The first new feature involves observation status benchmarks, which have become more important over the last two years with the institution of the 72-hour rule. HPI can now produce national and regional averages for observation statistics, allowing for quick comparison of individual facilities to national, regional, and state norms. Custom reporting is also available. With such wide discrepancy in rates regarding observation status by facility throughout the United States, this tool can now shed light on the relative performance of every facility in the country.

The second new feature involves readmission rate benchmarks by diagnosis-related group (DRG). HPI now provides data on the relative readmission rate performance of each hospital in the country, information that is crucial for both hospitals and payers. This new feature will enhance the existing functionality around potentially avoidable admissions and potentially avoidable inpatient days.

“These additions to HPI were very much driven by market demand,” said John Cookson, a principal at Milliman. “Hospitals and payers want more and better data so that they can make smarter decisions, improve efficiency, and contain costs. Now that HPI has information on observation status and readmissions rates, they are in a much better position to accomplish those goals.”

Analytic basics: Completeness and outlier episode flags

Bates-DougAnalysts working with episode of care groupers for the first time often have questions about how to use the various value-added flags assigned to episodes. Episode of care groupers link together all of the claims that pertain to the treatment of a particular condition for a particular patient, to create a powerful unit of analysis. For example, a patient with a condition such as diabetes may receive multiple types of services from multiple providers and provider types for the treatment of their diabetes. An episode of care grouper will combine all of the individual claims from the different providers so that the full cost of treatment can be assessed.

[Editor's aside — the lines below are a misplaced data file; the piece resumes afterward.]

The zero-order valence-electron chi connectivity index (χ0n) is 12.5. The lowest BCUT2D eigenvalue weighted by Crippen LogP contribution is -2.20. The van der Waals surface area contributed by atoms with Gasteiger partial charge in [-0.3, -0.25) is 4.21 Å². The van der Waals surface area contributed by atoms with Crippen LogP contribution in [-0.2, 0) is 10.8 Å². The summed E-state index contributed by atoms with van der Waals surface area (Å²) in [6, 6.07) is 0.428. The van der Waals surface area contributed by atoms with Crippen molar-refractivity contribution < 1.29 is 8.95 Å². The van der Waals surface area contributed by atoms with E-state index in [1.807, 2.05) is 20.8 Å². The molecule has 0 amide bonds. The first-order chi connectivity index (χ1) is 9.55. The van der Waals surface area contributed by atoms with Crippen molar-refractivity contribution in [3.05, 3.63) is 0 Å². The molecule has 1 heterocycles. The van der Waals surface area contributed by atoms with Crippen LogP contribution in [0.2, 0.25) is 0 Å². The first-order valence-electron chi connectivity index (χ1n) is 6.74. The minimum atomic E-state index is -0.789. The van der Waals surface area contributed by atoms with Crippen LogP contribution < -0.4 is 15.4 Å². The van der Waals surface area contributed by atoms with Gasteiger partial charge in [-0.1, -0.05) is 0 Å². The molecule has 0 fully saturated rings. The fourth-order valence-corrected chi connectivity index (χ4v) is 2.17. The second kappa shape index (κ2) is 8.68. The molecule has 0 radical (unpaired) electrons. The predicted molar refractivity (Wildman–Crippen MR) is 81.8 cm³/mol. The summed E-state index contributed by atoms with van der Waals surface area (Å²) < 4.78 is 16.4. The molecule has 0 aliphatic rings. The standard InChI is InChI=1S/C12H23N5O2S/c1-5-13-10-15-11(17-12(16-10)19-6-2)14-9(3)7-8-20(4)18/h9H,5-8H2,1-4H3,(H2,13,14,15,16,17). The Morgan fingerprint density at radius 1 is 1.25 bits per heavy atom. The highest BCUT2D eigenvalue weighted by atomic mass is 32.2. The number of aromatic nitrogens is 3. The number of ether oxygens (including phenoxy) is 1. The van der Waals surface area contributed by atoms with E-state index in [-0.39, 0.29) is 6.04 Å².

Two of the value-added flags commonly assigned to episodes include completeness flags and outlier flags. Both of these flags enable analysts to filter out, or include, types of episodes to optimize their reporting. How to apply filters using these flags depends on the analysis being performed. A brief summary of these flags, and their use, is described below.

Completeness flags
Many episodes in a data set will not be complete, meaning there are still outstanding claims related to those episodes that were not available when the data were grouped. Typically, episodes that start toward the end of your grouping period are more likely to be incomplete. For instance, if you are grouping data incurred from January 2011 through December 2013 and an episode begins on December 19, 2013, there is a lower probability that all claims for this episode will be available in the data than if the episode had started in January 2013.